Connect with us

Latest News

There are spot shortages of EpiPens. What should you do?



Get breaking news alerts and special reports. The news and stories that matter, delivered weekday mornings.

EpiPens are in short supply in parts of the U.S., but people should still be able to find the emergency treatment for allergic reactions, federal health officials said Wednesday.

The Food and Drug Administration added EpiPens, generic epipens and Adrenaclick autoinjectors to its list of drug shortages. The FDA says there have been supply disruptions even though the maker, Mylan, is still making and distributing EpiPens and a generic version.

The spot shortages don’t mean people cannot get EpiPens or generics, but they may have to look harder or turn to a different brand, the FDA said.

“Based on the information provided by the manufacturer, the FDA anticipates the EpiPen shortage to be short-term,” an FDA spokespersons aid.

A second supplier of auto-injectors, Impax or Amneal Pharmaceuticals, is also reporting a shortage of its Adrenaclick product, the FDA said. But a company called Kaleo, which makes an injector called Auvi-Q, says its products are available.

Don’t wait for an emergency

People who carry Epipens or other auto-injectors should check their supply now, advised Dr. James Baker, a professor emeritus at the University of Michigan and CEO of Food Allergy Research & Education (FARE).

“The first thing they should do is check their own injectors, checking out (expiration) dates, to make sure they have enough time so they’re not going to be without the injector,” Baker told NBC News.

“The second thing is to look at alternatives,” Baker added. Adrenaclick may also be hard to get.

“So right now the only auto-injector that appears to be widely available is the Auvi-Q.”

What’s most important is for patients to understand how to use a different brand from the one they are used to, the American Academy of Allergy, Asthma and Immunology says.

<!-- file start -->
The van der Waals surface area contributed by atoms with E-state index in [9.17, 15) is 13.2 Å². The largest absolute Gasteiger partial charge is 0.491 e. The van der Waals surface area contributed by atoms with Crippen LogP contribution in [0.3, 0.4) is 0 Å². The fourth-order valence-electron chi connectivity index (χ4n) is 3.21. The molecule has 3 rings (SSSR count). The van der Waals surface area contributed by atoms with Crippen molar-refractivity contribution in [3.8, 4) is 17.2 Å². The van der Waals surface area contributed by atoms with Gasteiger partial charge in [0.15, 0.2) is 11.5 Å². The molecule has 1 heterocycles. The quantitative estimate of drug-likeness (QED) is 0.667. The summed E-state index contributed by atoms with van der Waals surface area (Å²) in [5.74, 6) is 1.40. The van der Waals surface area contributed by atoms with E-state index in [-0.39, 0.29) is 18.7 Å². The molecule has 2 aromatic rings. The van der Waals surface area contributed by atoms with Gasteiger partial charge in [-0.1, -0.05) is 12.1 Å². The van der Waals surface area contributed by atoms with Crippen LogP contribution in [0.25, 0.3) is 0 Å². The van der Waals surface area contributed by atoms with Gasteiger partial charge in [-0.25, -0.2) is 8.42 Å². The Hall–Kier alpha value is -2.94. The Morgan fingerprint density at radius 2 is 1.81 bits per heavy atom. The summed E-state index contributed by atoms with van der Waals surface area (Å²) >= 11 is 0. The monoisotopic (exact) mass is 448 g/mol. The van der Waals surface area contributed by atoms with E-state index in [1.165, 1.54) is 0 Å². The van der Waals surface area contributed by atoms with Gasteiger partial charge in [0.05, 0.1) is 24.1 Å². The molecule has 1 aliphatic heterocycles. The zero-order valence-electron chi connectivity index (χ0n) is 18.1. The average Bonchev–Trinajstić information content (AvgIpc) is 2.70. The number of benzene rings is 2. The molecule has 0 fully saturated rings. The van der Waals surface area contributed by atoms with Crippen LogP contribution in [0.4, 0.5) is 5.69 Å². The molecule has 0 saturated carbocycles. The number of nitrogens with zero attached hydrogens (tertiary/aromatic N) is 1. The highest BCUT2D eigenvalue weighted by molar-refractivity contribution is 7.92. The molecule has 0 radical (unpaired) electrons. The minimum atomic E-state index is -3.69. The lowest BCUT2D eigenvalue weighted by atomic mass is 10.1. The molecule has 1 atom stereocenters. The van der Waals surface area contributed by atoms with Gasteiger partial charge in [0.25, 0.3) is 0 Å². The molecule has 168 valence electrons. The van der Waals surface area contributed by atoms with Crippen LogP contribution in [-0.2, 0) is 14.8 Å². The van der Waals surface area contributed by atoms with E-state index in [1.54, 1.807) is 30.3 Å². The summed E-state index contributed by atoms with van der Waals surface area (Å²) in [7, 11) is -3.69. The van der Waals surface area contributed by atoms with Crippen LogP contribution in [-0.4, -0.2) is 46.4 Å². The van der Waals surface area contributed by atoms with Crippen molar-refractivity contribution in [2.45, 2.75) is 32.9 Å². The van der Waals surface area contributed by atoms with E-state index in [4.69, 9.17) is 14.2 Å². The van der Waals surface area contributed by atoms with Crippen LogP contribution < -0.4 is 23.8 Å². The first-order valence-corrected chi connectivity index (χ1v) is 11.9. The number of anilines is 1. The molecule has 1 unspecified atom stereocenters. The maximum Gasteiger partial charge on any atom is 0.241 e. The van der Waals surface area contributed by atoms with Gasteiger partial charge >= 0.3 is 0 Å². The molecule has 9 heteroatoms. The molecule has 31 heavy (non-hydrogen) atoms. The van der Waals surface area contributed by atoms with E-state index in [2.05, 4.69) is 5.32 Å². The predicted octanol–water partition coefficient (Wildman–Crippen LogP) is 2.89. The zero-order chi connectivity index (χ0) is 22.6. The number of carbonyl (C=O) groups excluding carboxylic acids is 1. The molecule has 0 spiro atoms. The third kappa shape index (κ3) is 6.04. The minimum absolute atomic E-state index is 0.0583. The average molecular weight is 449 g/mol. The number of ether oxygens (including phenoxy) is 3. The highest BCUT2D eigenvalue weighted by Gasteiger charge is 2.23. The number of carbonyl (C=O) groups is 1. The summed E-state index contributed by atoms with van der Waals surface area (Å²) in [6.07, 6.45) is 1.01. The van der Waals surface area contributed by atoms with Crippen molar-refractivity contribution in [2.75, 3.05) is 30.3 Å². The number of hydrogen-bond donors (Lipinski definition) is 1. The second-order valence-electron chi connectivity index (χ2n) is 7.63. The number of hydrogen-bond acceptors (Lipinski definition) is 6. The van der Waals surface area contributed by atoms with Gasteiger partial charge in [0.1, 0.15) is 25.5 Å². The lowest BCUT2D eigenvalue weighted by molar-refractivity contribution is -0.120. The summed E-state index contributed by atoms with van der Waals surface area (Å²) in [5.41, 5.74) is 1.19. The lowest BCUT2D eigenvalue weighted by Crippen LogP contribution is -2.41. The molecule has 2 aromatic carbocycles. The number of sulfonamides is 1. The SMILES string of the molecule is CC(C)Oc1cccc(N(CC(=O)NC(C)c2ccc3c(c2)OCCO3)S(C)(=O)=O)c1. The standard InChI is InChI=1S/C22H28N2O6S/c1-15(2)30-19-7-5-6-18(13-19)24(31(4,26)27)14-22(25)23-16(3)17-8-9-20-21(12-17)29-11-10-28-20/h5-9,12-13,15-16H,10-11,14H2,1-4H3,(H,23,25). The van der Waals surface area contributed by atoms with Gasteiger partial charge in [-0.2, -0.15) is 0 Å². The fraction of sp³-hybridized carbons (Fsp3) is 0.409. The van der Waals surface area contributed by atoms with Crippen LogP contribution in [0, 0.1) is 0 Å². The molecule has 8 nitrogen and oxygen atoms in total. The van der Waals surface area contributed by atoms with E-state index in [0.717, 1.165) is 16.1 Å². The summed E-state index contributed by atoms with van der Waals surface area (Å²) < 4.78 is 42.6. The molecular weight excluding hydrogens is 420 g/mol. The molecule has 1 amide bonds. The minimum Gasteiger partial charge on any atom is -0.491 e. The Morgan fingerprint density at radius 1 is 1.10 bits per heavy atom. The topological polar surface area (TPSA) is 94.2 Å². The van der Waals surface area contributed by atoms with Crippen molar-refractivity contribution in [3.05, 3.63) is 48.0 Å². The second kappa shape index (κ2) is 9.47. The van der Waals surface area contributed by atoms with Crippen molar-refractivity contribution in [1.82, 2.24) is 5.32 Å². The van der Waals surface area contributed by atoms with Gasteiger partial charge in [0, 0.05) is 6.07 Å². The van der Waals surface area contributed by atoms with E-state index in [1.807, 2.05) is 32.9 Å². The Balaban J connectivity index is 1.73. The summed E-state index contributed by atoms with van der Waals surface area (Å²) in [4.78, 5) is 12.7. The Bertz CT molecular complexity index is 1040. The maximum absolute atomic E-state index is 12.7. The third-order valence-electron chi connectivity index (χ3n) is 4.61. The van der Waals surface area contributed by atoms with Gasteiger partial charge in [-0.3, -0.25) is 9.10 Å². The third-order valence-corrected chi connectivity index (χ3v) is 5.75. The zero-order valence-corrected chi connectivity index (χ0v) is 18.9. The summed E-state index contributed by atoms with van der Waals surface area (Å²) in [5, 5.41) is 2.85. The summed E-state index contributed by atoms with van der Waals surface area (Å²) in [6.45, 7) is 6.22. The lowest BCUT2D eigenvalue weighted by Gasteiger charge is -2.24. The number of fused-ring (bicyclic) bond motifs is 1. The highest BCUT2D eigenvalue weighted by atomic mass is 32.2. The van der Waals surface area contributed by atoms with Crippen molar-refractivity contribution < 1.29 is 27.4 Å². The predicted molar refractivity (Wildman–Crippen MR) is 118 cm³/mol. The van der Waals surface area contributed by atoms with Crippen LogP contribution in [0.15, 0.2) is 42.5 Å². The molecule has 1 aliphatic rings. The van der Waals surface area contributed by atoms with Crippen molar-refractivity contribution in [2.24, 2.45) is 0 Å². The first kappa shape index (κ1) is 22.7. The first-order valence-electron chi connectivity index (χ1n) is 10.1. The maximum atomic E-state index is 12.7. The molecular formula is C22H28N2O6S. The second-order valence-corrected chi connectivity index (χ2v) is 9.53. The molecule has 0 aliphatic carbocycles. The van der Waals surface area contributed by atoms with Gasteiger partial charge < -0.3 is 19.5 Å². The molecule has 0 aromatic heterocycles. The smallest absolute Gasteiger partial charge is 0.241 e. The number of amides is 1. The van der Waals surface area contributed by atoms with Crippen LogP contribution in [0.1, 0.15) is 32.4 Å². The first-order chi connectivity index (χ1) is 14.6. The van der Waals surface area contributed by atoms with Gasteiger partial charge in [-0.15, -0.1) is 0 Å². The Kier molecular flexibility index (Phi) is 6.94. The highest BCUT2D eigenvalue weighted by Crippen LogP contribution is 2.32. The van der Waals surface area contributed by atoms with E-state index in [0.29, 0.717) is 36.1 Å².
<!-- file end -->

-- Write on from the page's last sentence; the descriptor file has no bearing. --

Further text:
Auvi-Q, an auto-injectable epinephrine device used to treat anaphylaxis due to allergies, features voice instructions through a small speaker.
Auvi-Q, an auto-injectable epinephrine device used to treat anaphylaxis due to allergies, features voice instructions through a small speaker. Chase Stevens / las Vegas Review-Journal via AP

“If you have a severe allergy and carry epinephrine, it is important to know that each brand functions a little differently. The stress of an anaphylactic reaction is not the time to realize you have a different autoinjector than what was demonstrated to you by your allergist,” the group, which represents allergy experts, says on its website.

“Although the medication is the same, the method for injecting it is different for each brand,” it adds.

“The next time you pick up your prescription, be sure to compare the brand and dose you received with the brand you have been trained to use. If the medication appears to be different than what you expected, find out why a substitution was made. Also, be sure to get a demonstration on how to use the product.”

The FDA says it is working to understand and control the shortage.


“The FDA has been working closely with Mylan to understand the status of EpiPen production supply and has been in contact with the other manufacturers of epinephrine auto-injectors regarding their supply status,” the FDA said.

“Although EpiPens remain available from Mylan, there have been reports of local supply disruptions and Mylan has reported intermittent manufacturing constraints.”

There’s a number for patients to call if they have trouble finding the injectors. “Patients who are experiencing difficulty accessing product should contact Mylan Customer Relations at 800-796-9526 for assistance in locating alternative pharmacies,” the FDA said.

Patient advocates have been calling on the FDA to declare a shortage of Epipens, saying patients have been reporting problems in getting the injectors for weeks.

“Over the past two weeks, patients with food allergies have reported trouble obtaining prescriptions for epinephrine auto-injectors,” Food Allergy Research & Education (FARE) said in a statement.

“The only FDA-approved product currently sold in the U.S. that has not reported any shortage or supply issues is Kaleo’s Auvi-Q®,” it added.

It said patients might not easily understand how to use a product that’s different from the one they are used to — and in an emergency, that could make a big difference.

All of the FDA-approved delivery devices contain the same medicine, epinephrine, but the way they’re used — and instructions for using the device in an emergency — are different for each product, according to the FARE statement. Many patients depend on EpiPen and EpiPen Jr. or authorized generics.